Minimum Height Restrictions
Why must my child be this tall to ride?
The amusement ride industry uses minimum height limits as a way of restricting the size of riders allowed on board. In some cases, the restriction is tied to the physical size of the rider (i.e., the ride's restraint system is only designed to ensure safe containment for larger bodies). In some cases, the restriction is tied to the rider's age (i.e., the designer or operator may feel that younger children are too immature to handle the physical or emotional stresses imposed by the ride).
Is the ride safe for all children who meet the height limit?
Not necessarily. Height is used to screen riders because it's easily measured by the ride operator, but it's only a rough approximation for age or maturity. According to current growth charts, 7-year-olds can range in height from 44 inches to 52 inches (5th-95th percentile). If a manufacturer intends a ride for the 7-and-older crowd, where should the minimum height limit be set?
- A height limit of 52 inches would screen out almost all riders younger than seven, but it would also screen out a portion of riders up to 11 years of age, seriously limiting the ride's marketability.
- Some manufacturers will set the restriction using 50th percentile height for that age. In this case, 48" is the median height of a 7-yo. That would allow some 5- and 6-year-olds to ride.
- Less risk-averse manufacturers may use the 95th percentile height (44" for a 7-yo). A 44" minimum height limit means almost all 7-yos would have an opportunity to buy tickets for this ride, but it also means that children as young as 4 could board a machine intended for kids 7-and-up.
All three of the strategies described above are allowed under current codes and standards. There are no requirements that restraints fit smaller riders or that parents be warned about conflicts between allowed use and intended use.
If you have a child who just barely over the minimum height limit for a ride, take a sober look at the ride experience before deciding whether it's really a safe choice. Make sure the restraints fit securely on smaller bodies before putting the small body of your beloved child on the ride.
My kid is almost tall enough to ride. What's the harm in stuffing a few napkins in his shoes?
Minimum height limits for many amusement rides are already dangerously low. Accident reports from state safety agencies show that children who barely meet the height limit are at significantly higher risk for falls and ejections from moving rides.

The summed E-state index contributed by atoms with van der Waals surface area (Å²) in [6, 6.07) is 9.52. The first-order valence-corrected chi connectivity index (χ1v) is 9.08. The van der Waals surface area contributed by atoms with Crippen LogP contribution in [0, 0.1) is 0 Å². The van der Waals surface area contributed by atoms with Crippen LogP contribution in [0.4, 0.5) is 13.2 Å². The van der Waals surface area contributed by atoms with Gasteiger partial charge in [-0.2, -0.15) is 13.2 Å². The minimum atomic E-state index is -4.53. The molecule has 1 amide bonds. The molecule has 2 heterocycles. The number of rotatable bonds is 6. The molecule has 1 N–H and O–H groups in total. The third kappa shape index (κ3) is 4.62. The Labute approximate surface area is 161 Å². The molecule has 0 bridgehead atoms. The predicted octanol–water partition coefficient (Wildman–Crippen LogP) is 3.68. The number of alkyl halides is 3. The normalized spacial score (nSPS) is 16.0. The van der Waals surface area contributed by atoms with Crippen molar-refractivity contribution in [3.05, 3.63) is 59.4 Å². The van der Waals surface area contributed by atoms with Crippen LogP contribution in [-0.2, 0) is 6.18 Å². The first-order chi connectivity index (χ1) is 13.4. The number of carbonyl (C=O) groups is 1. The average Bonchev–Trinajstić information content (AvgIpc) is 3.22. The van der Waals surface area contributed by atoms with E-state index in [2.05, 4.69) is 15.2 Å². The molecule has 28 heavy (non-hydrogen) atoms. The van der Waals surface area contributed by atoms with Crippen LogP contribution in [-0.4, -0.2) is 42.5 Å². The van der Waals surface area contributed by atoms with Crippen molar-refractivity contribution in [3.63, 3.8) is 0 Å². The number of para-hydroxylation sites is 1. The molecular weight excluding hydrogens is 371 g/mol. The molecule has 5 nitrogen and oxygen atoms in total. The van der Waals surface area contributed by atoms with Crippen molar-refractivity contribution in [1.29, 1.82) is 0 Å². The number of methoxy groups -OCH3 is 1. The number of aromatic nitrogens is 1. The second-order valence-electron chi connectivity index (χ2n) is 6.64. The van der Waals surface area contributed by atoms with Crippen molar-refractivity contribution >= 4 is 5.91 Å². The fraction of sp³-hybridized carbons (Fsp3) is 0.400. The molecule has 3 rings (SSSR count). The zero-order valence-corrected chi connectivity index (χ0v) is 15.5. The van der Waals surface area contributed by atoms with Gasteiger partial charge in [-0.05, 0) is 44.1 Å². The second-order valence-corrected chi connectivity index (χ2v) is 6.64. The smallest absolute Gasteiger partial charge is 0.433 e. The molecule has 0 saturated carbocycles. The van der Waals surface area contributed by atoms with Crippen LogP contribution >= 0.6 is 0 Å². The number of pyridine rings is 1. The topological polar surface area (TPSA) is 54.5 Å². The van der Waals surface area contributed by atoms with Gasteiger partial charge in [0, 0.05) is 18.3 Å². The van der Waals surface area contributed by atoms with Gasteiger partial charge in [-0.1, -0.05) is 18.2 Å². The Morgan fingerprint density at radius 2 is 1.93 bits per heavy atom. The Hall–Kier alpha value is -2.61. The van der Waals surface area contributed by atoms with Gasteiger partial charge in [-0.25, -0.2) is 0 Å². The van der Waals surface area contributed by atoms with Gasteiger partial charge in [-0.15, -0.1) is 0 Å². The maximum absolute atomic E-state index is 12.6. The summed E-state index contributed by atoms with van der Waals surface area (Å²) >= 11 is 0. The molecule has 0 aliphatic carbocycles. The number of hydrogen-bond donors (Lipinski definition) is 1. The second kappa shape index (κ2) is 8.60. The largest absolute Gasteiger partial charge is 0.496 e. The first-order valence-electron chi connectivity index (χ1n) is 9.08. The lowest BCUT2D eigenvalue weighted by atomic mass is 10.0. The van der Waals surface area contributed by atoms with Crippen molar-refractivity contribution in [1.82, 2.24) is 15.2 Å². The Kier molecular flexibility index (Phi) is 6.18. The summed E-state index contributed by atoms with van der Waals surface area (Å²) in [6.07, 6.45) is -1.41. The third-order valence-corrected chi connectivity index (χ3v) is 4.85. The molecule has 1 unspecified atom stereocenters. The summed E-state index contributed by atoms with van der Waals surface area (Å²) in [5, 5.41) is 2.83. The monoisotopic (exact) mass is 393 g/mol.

Parents who fudge the minimum height limits even further, by sneaking their kids past the measure, putting their child in platform shoes, or bullying the operator into letting their shorter child board a ride, may be exposing their child to serious danger. You don't want to live with the consequences of a bad accident -- especially when it's your own fault and your own child who suffers.
My 2-yo is tall enough for kiddie rides, but I'm not allowed to ride with her. Should I let her ride alone?
Kiddie rides are designed specifically for young children to ride without adults. Most 5-year-olds are mature enough to handle kiddie rides, but market pressure has brought height limits down so low on some of these machines that children who can't yet talk and have barely learned to walk are allowed to ride -- and their parents are prohibited from riding along because they're too big for the machinery. This sets up a risky situation. Toddlers and preschoolers are creatures of impulse. They're genetically wired to run to mom or dad when they get bored or tired or suddenly realize the friendly bumble bee they climbed into is taking them high off the ground and far away from their parents.
Accident data from state safety agencies shows that preschooler falls are a serious problem. Although kiddie rides account for only 8% of all reported amusement ride accidents, they account for 33% of accidents involving falls from the carrier. These accidents peak for 2-year-olds. More than half of the victims are 3-years-old or younger.
Kiddie rides are generally slow-moving, but falls can still be dangerous to children because of exposure to heights and machinery hazards. Almost one quarter of the accident reports filed with safety agencies state that the child was hit by, run over by, or dragged by the ride after falling out.
Every child is different and every ride is different. Millions of children use kiddie rides without incident each year, but there aren't many layers of protection if your child decides to disembark mid-ride. It helps to look for fitted restraints with child-resistant closures. If your preschooler is overly adventurous, easily frightened or going through a clingy phase, don't let her ride alone, even on a "kiddie" ride. It's not worth the risk. Don't put your child on an amusement ride just because a height limit sign says she's tall enough.